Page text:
AKIPRESS.COM - Mongolia's flagship New Recovery Policy has ensured that the country eliminated the risk of a default, the country's Minister of Finance announced.
The budget deficit decreased by 60%, exports increased and economic growth was measured at 4% at the end of 2022, higher than its neighbouring countries and returning to pre-pandemic levels, due to the implementation of the country's New Recovery Policy, B. Javklan said during the press briefing.
This has come on the back of the debt regulation measures implemented in 2020 and 2021, which allowed the country to pay off its Chinggis Bond debt of $136.6 million in December 2022. The Development Bank of Mongolia also intensified its repayment of loans, ensuring that the financial status of the state budget will present no barrier to the repayment of the Samurai bond on time, PRNewswire reports.
"The economic outlook for 2023 is positive [and so] foreign investors trust our government and our foreign debt management. In these difficult times, when the global economy is adversely affected by the Covid-19 pandemic, inflation is rising sharply worldwide, the conflict between Russia and Ukraine and China's zero-Covid policy are complicating the situation, Mongolia's credit rating has a 'stable outlook'," the Finance Minister commented.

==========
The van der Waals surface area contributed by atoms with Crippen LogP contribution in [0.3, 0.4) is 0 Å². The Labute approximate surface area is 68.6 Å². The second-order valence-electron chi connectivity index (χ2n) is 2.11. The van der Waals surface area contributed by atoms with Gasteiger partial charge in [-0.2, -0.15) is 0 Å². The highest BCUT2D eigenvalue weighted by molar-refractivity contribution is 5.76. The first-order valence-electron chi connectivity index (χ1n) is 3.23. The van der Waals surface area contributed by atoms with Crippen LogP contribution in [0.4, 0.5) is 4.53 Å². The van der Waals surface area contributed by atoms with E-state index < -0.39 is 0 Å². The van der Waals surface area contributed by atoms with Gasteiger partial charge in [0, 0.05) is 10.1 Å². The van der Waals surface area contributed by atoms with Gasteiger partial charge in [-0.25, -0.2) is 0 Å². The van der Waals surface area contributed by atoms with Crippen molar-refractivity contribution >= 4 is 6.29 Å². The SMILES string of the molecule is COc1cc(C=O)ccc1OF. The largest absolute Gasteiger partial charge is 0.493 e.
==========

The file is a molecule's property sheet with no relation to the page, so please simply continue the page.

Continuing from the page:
The economic figures demonstrate that despite the global slowdown in trade during the Covid-19 pandemic, the coal-rich country steadily boosted its exports globally, including coal exports to China, its closest neighbour and its largest target market. International exports are expected to increase by between 10-15% in 2023 as additional border ports are opened up.
The country now aims to create a diversified, sustainable economy to ensure that Mongolia is shielded from the external shocks that have affected it over the past few years. A heavy focus on agriculture, tourism and renewable energy, through the implementation of the New Recovery Policy, is expected to further boost the country's economic growth further between 2023 and 2030. 117m hectares of land have been allocated for agricultural purposes, presenting a substantial number of growth opportunities in the sector.